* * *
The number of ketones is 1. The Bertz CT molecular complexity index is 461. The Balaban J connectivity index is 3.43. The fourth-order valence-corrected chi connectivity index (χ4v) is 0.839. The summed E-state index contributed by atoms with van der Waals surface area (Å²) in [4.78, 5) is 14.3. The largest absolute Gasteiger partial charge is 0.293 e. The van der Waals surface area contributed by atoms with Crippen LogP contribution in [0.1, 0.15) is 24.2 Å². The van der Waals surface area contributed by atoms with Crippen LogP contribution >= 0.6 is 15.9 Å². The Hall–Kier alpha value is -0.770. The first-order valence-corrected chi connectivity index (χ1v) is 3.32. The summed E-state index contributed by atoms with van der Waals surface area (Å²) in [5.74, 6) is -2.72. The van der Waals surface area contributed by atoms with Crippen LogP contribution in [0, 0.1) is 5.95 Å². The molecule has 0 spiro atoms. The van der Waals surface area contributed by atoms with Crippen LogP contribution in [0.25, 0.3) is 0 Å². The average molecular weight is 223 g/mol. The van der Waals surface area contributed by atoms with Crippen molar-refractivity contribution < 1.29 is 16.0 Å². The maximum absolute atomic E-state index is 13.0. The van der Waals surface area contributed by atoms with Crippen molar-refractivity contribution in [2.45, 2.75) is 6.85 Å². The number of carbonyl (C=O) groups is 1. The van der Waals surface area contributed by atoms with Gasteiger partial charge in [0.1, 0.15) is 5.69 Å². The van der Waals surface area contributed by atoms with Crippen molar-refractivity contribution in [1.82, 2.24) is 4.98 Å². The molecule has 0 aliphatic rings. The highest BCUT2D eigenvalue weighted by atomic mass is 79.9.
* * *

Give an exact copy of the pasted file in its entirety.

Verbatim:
The number of ketones is 1. The Bertz CT molecular complexity index is 461. The Balaban J connectivity index is 3.43. The fourth-order valence-corrected chi connectivity index (χ4v) is 0.839. The summed E-state index contributed by atoms with van der Waals surface area (Å²) in [4.78, 5) is 14.3. The largest absolute Gasteiger partial charge is 0.293 e. The van der Waals surface area contributed by atoms with Crippen LogP contribution in [0.1, 0.15) is 24.2 Å². The van der Waals surface area contributed by atoms with Crippen LogP contribution >= 0.6 is 15.9 Å². The Hall–Kier alpha value is -0.770. The first-order valence-corrected chi connectivity index (χ1v) is 3.32. The summed E-state index contributed by atoms with van der Waals surface area (Å²) in [5.74, 6) is -2.72. The van der Waals surface area contributed by atoms with Crippen LogP contribution in [0, 0.1) is 5.95 Å². The molecule has 0 spiro atoms. The van der Waals surface area contributed by atoms with Crippen LogP contribution in [0.25, 0.3) is 0 Å². The average molecular weight is 223 g/mol. The van der Waals surface area contributed by atoms with Crippen molar-refractivity contribution < 1.29 is 16.0 Å². The maximum absolute atomic E-state index is 13.0. The van der Waals surface area contributed by atoms with Crippen molar-refractivity contribution in [2.45, 2.75) is 6.85 Å². The number of carbonyl (C=O) groups is 1. The van der Waals surface area contributed by atoms with Gasteiger partial charge in [0.1, 0.15) is 5.69 Å². The van der Waals surface area contributed by atoms with Crippen molar-refractivity contribution in [1.82, 2.24) is 4.98 Å². The molecule has 0 aliphatic rings. The highest BCUT2D eigenvalue weighted by atomic mass is 79.9.